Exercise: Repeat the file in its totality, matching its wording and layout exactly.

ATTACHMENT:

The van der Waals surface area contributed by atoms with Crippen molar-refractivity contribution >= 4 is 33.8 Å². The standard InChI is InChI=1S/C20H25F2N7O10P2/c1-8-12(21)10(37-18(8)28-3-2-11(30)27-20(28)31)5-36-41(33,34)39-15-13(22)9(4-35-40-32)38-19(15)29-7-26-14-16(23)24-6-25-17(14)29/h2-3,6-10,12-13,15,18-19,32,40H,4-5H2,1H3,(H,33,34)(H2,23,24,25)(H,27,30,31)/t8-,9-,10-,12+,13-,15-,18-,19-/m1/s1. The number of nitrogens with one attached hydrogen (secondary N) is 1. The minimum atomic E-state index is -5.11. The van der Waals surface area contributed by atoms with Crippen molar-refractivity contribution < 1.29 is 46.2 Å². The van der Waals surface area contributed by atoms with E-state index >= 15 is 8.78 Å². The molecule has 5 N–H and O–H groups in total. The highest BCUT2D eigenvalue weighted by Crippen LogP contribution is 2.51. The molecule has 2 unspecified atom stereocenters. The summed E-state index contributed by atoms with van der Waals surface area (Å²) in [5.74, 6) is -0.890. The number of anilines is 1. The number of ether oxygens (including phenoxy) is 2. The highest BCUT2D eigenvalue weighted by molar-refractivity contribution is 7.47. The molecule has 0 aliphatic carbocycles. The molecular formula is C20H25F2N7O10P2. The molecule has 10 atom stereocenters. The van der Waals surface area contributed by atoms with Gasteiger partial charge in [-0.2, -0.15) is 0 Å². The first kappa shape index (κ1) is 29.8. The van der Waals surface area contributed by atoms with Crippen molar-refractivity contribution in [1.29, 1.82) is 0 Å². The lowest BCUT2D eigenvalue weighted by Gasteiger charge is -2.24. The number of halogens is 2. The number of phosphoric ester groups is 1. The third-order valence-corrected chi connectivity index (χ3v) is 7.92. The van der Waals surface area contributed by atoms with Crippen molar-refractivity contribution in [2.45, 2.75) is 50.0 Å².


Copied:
The van der Waals surface area contributed by atoms with Crippen molar-refractivity contribution >= 4 is 33.8 Å². The standard InChI is InChI=1S/C20H25F2N7O10P2/c1-8-12(21)10(37-18(8)28-3-2-11(30)27-20(28)31)5-36-41(33,34)39-15-13(22)9(4-35-40-32)38-19(15)29-7-26-14-16(23)24-6-25-17(14)29/h2-3,6-10,12-13,15,18-19,32,40H,4-5H2,1H3,(H,33,34)(H2,23,24,25)(H,27,30,31)/t8-,9-,10-,12+,13-,15-,18-,19-/m1/s1. The number of nitrogens with one attached hydrogen (secondary N) is 1. The minimum atomic E-state index is -5.11. The van der Waals surface area contributed by atoms with Crippen molar-refractivity contribution < 1.29 is 46.2 Å². The van der Waals surface area contributed by atoms with E-state index >= 15 is 8.78 Å². The molecule has 5 N–H and O–H groups in total. The highest BCUT2D eigenvalue weighted by Crippen LogP contribution is 2.51. The molecule has 2 unspecified atom stereocenters. The summed E-state index contributed by atoms with van der Waals surface area (Å²) in [5.74, 6) is -0.890. The number of anilines is 1. The number of ether oxygens (including phenoxy) is 2. The highest BCUT2D eigenvalue weighted by molar-refractivity contribution is 7.47. The molecule has 0 aliphatic carbocycles. The molecular formula is C20H25F2N7O10P2. The molecule has 10 atom stereocenters. The van der Waals surface area contributed by atoms with Gasteiger partial charge in [-0.2, -0.15) is 0 Å². The first kappa shape index (κ1) is 29.8. The van der Waals surface area contributed by atoms with Crippen molar-refractivity contribution in [1.29, 1.82) is 0 Å². The lowest BCUT2D eigenvalue weighted by Gasteiger charge is -2.24. The number of halogens is 2. The number of phosphoric ester groups is 1. The third-order valence-corrected chi connectivity index (χ3v) is 7.92. The van der Waals surface area contributed by atoms with Crippen molar-refractivity contribution in [2.45, 2.75) is 50.0 Å².